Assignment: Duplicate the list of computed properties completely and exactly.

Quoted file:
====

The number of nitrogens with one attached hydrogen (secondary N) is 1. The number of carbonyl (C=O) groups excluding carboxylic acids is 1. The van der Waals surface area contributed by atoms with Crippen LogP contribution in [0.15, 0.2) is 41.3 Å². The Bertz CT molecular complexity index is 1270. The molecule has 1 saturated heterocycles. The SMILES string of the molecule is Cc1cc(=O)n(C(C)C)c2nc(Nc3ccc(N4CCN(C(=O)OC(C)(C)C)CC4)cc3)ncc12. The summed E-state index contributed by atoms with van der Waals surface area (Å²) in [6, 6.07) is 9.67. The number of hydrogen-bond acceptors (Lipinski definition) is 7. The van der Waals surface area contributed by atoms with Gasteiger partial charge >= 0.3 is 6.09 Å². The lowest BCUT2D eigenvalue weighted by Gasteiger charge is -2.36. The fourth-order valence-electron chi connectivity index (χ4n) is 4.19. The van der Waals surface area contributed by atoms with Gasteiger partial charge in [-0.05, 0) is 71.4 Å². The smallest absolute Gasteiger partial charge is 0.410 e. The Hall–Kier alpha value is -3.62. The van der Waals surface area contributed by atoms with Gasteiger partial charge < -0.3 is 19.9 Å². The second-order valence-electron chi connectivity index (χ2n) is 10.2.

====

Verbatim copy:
The number of nitrogens with one attached hydrogen (secondary N) is 1. The number of carbonyl (C=O) groups excluding carboxylic acids is 1. The van der Waals surface area contributed by atoms with Crippen LogP contribution in [0.15, 0.2) is 41.3 Å². The Bertz CT molecular complexity index is 1270. The molecule has 1 saturated heterocycles. The SMILES string of the molecule is Cc1cc(=O)n(C(C)C)c2nc(Nc3ccc(N4CCN(C(=O)OC(C)(C)C)CC4)cc3)ncc12. The summed E-state index contributed by atoms with van der Waals surface area (Å²) in [6, 6.07) is 9.67. The number of hydrogen-bond acceptors (Lipinski definition) is 7. The van der Waals surface area contributed by atoms with Gasteiger partial charge >= 0.3 is 6.09 Å². The lowest BCUT2D eigenvalue weighted by Gasteiger charge is -2.36. The fourth-order valence-electron chi connectivity index (χ4n) is 4.19. The van der Waals surface area contributed by atoms with Gasteiger partial charge in [-0.05, 0) is 71.4 Å². The smallest absolute Gasteiger partial charge is 0.410 e. The Hall–Kier alpha value is -3.62. The van der Waals surface area contributed by atoms with Gasteiger partial charge < -0.3 is 19.9 Å². The second-order valence-electron chi connectivity index (χ2n) is 10.2.